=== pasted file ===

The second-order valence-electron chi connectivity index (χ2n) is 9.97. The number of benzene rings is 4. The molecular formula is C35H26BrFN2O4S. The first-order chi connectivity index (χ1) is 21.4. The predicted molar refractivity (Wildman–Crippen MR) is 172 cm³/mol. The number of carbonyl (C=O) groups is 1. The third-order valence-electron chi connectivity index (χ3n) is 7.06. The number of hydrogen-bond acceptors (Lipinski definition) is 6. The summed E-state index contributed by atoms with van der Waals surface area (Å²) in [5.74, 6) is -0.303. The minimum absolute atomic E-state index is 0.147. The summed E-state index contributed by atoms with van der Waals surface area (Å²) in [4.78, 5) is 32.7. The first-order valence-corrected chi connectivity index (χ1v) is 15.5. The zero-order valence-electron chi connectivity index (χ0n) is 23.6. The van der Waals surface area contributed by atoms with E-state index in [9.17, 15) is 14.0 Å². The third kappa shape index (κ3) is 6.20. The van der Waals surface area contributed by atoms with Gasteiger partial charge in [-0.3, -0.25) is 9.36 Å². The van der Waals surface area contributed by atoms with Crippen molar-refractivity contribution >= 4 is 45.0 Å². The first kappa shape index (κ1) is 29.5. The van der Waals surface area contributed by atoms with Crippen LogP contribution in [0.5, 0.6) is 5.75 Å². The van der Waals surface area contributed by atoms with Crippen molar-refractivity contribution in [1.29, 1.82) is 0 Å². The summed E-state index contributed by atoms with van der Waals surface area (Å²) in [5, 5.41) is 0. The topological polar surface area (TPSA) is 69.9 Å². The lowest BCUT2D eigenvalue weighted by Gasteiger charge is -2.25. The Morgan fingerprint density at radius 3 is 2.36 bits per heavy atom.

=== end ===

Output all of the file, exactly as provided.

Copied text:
The second-order valence-electron chi connectivity index (χ2n) is 9.97. The number of benzene rings is 4. The molecular formula is C35H26BrFN2O4S. The first-order chi connectivity index (χ1) is 21.4. The predicted molar refractivity (Wildman–Crippen MR) is 172 cm³/mol. The number of carbonyl (C=O) groups is 1. The third-order valence-electron chi connectivity index (χ3n) is 7.06. The number of hydrogen-bond acceptors (Lipinski definition) is 6. The summed E-state index contributed by atoms with van der Waals surface area (Å²) in [5.74, 6) is -0.303. The minimum absolute atomic E-state index is 0.147. The summed E-state index contributed by atoms with van der Waals surface area (Å²) in [4.78, 5) is 32.7. The first-order valence-corrected chi connectivity index (χ1v) is 15.5. The zero-order valence-electron chi connectivity index (χ0n) is 23.6. The van der Waals surface area contributed by atoms with E-state index in [9.17, 15) is 14.0 Å². The third kappa shape index (κ3) is 6.20. The van der Waals surface area contributed by atoms with Gasteiger partial charge in [-0.3, -0.25) is 9.36 Å². The van der Waals surface area contributed by atoms with Crippen molar-refractivity contribution >= 4 is 45.0 Å². The first kappa shape index (κ1) is 29.5. The van der Waals surface area contributed by atoms with Crippen LogP contribution in [0.5, 0.6) is 5.75 Å². The van der Waals surface area contributed by atoms with Crippen molar-refractivity contribution in [1.29, 1.82) is 0 Å². The summed E-state index contributed by atoms with van der Waals surface area (Å²) in [5, 5.41) is 0. The topological polar surface area (TPSA) is 69.9 Å². The lowest BCUT2D eigenvalue weighted by Gasteiger charge is -2.25. The Morgan fingerprint density at radius 3 is 2.36 bits per heavy atom.